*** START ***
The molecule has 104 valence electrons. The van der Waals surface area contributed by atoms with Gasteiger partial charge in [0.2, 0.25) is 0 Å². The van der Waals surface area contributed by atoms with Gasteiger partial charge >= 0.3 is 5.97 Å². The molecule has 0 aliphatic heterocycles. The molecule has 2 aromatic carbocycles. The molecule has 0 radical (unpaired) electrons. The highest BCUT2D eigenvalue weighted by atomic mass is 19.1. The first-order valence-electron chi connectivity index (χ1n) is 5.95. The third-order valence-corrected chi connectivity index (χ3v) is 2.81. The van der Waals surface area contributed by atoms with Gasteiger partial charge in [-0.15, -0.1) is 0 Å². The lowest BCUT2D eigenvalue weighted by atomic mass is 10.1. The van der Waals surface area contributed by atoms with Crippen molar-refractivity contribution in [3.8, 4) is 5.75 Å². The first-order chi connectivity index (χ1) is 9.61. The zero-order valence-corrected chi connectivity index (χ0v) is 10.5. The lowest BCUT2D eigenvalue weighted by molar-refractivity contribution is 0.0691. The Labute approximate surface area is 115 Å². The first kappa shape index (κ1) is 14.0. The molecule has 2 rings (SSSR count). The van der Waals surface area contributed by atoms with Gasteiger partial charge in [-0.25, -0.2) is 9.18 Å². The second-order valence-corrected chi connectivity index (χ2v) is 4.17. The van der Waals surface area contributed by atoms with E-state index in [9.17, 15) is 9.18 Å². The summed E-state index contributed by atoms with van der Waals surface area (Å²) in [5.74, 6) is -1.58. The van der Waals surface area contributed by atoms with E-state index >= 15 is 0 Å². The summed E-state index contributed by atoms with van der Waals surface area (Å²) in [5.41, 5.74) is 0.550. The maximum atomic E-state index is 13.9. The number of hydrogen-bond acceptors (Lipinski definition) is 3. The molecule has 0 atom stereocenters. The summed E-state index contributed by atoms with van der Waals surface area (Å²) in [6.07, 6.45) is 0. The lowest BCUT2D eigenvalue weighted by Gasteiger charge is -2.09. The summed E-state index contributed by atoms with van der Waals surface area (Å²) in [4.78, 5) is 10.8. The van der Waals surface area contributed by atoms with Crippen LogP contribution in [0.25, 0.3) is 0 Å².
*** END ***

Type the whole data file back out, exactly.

The molecule has 104 valence electrons. The van der Waals surface area contributed by atoms with Gasteiger partial charge in [0.2, 0.25) is 0 Å². The van der Waals surface area contributed by atoms with Gasteiger partial charge >= 0.3 is 5.97 Å². The molecule has 0 aliphatic heterocycles. The molecule has 2 aromatic carbocycles. The molecule has 0 radical (unpaired) electrons. The highest BCUT2D eigenvalue weighted by atomic mass is 19.1. The first-order valence-electron chi connectivity index (χ1n) is 5.95. The third-order valence-corrected chi connectivity index (χ3v) is 2.81. The van der Waals surface area contributed by atoms with Gasteiger partial charge in [-0.15, -0.1) is 0 Å². The lowest BCUT2D eigenvalue weighted by atomic mass is 10.1. The van der Waals surface area contributed by atoms with Crippen molar-refractivity contribution in [3.8, 4) is 5.75 Å². The first-order chi connectivity index (χ1) is 9.61. The zero-order valence-corrected chi connectivity index (χ0v) is 10.5. The lowest BCUT2D eigenvalue weighted by molar-refractivity contribution is 0.0691. The Labute approximate surface area is 115 Å². The first kappa shape index (κ1) is 14.0. The molecule has 2 rings (SSSR count). The van der Waals surface area contributed by atoms with Gasteiger partial charge in [-0.25, -0.2) is 9.18 Å². The second-order valence-corrected chi connectivity index (χ2v) is 4.17. The van der Waals surface area contributed by atoms with E-state index in [9.17, 15) is 9.18 Å². The summed E-state index contributed by atoms with van der Waals surface area (Å²) in [5.74, 6) is -1.58. The van der Waals surface area contributed by atoms with E-state index >= 15 is 0 Å². The summed E-state index contributed by atoms with van der Waals surface area (Å²) in [5.41, 5.74) is 0.550. The maximum atomic E-state index is 13.9. The number of hydrogen-bond acceptors (Lipinski definition) is 3. The molecule has 0 atom stereocenters. The summed E-state index contributed by atoms with van der Waals surface area (Å²) in [6.07, 6.45) is 0. The lowest BCUT2D eigenvalue weighted by Gasteiger charge is -2.09. The summed E-state index contributed by atoms with van der Waals surface area (Å²) in [4.78, 5) is 10.8. The van der Waals surface area contributed by atoms with Crippen LogP contribution in [0.25, 0.3) is 0 Å².